About half an hour later, Robert's attorney appeared, and the court apprised him of what Christina's attorney had said:
[H]e had said that you all had agreed to try to circulate an agreed order on the circuit divorce action and that we were going to pass the DVO petition for one week ․ that'll be next Tuesday[.] Of course, my case specialist will be in touch ․ and we can try to pinpoint a time slot that ․ If the agreed order is taken care of, you all can just let her know and there won't be a need to appear.
Robert's attorney replied, “It is our intention to have that done prior to the call of the case next week.”
The family court wrote on the docket sheet: “pass 1 wk to 6-29-2021 @ 8:30 a.m. Mutual NUC [no unlawful contact] A.O. [agreed order] to be circulated b/w parties’ counsel/parties on divorce case to get [Christina] back in her house + to allow [Robert] to get tools ․ mediation to occur w/ Vish or Bowles.”
When the parties next appeared before the court via Zoom on June 29, 2021, Robert's attorney informed the court that Robert had changed his mind about proceeding with the agreement because in the interim Christina had emptied their joint bank accounts.
Christina's counsel responded:
So, yeah, we were on the call last time and we had agreed that we were gonna do an order, a civil order, in the divorce case ․ and no contact. My client really has no place to live right now because this happen[ed] at her home, their home I should say, where she'd been staying. He had not been staying there so she's out of her home and has been out of her home since this happened. My hope was to get her back in the house, I think she's living with her mom right now, but in any event we agreed we were going to do that and go to mediation. These financial issues have nothing to do with the agreement we made in this case to resolve the EPO and get these people moving forward again with their lives. There's also a criminal case pending, so there's a no-contact order out of that ․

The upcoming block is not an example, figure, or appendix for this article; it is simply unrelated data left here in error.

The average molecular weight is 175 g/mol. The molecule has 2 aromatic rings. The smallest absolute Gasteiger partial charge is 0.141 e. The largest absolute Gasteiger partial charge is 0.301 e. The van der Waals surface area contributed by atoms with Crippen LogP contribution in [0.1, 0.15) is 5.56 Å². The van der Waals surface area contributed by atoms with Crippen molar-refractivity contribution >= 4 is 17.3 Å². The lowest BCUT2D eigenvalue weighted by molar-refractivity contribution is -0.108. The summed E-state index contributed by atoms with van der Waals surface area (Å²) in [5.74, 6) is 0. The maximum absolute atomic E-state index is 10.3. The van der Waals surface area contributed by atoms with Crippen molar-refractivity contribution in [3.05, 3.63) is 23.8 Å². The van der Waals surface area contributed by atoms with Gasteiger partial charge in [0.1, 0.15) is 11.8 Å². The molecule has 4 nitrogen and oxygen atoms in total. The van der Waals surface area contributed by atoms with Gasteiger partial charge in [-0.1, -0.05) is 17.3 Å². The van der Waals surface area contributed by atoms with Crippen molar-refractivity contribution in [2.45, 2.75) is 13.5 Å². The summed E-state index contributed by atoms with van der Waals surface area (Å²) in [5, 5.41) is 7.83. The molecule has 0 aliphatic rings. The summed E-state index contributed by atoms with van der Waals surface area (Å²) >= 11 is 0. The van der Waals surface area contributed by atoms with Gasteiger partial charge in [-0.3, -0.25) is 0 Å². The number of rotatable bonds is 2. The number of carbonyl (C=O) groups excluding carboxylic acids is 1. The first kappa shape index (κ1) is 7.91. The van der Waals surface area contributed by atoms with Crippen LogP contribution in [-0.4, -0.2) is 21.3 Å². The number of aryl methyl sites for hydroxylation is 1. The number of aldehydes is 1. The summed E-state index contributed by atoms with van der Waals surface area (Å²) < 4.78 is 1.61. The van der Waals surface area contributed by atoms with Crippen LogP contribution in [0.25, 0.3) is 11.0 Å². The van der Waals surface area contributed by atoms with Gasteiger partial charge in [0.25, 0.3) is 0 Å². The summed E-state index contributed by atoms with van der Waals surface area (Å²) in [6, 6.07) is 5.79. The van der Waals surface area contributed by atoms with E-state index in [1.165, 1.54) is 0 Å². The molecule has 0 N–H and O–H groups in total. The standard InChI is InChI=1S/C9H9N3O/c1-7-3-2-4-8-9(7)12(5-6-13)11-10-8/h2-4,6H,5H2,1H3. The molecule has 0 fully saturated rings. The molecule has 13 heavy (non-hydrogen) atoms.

Robert's attorney responded:
We never said we would not continue to enter into – that we would not go ahead, but it certainly makes it more difficult from my perspective with the day after we extended the offer to resolve this with a civil order, she's plundering the bank accounts by my client's representations. So ․ that's kind of the wrench in the works. I'm not saying we wouldn't do it, although Mr. Waggoner is substantially more reticent to do it․ I don't think we have an agreement, because it hasn't been memorialized. We were going to do an agreed order, but that was never signed. I'm not opposed to attempting that if [Christina's counsel] wants to and I'm ready to go to mediation as well, or we can get a continuance and have the hearing at a later date.